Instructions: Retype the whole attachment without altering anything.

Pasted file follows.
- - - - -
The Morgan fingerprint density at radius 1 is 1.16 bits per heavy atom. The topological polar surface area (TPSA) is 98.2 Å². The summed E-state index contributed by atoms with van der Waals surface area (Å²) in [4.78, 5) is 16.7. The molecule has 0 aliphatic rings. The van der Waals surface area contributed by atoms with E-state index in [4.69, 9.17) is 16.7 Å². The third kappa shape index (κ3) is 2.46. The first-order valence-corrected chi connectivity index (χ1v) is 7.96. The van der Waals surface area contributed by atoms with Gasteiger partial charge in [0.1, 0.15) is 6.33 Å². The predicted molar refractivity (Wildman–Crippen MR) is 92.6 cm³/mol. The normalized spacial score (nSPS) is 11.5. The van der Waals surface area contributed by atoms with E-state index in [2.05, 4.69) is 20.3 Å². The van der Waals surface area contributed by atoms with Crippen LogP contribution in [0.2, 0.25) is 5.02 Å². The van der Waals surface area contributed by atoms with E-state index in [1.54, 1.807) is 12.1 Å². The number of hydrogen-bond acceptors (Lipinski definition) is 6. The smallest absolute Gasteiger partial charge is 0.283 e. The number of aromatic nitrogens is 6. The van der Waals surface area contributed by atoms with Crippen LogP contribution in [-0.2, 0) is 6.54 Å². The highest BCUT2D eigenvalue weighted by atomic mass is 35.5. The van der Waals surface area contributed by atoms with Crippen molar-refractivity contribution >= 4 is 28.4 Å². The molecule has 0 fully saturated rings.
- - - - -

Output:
The Morgan fingerprint density at radius 1 is 1.16 bits per heavy atom. The topological polar surface area (TPSA) is 98.2 Å². The summed E-state index contributed by atoms with van der Waals surface area (Å²) in [4.78, 5) is 16.7. The molecule has 0 aliphatic rings. The van der Waals surface area contributed by atoms with E-state index in [4.69, 9.17) is 16.7 Å². The third kappa shape index (κ3) is 2.46. The first-order valence-corrected chi connectivity index (χ1v) is 7.96. The van der Waals surface area contributed by atoms with Gasteiger partial charge in [0.1, 0.15) is 6.33 Å². The predicted molar refractivity (Wildman–Crippen MR) is 92.6 cm³/mol. The normalized spacial score (nSPS) is 11.5. The van der Waals surface area contributed by atoms with E-state index in [2.05, 4.69) is 20.3 Å². The van der Waals surface area contributed by atoms with Crippen LogP contribution in [0.2, 0.25) is 5.02 Å². The van der Waals surface area contributed by atoms with E-state index in [1.54, 1.807) is 12.1 Å². The number of hydrogen-bond acceptors (Lipinski definition) is 6. The smallest absolute Gasteiger partial charge is 0.283 e. The number of aromatic nitrogens is 6. The van der Waals surface area contributed by atoms with Crippen LogP contribution in [-0.2, 0) is 6.54 Å². The highest BCUT2D eigenvalue weighted by atomic mass is 35.5. The van der Waals surface area contributed by atoms with Crippen molar-refractivity contribution >= 4 is 28.4 Å². The molecule has 0 fully saturated rings.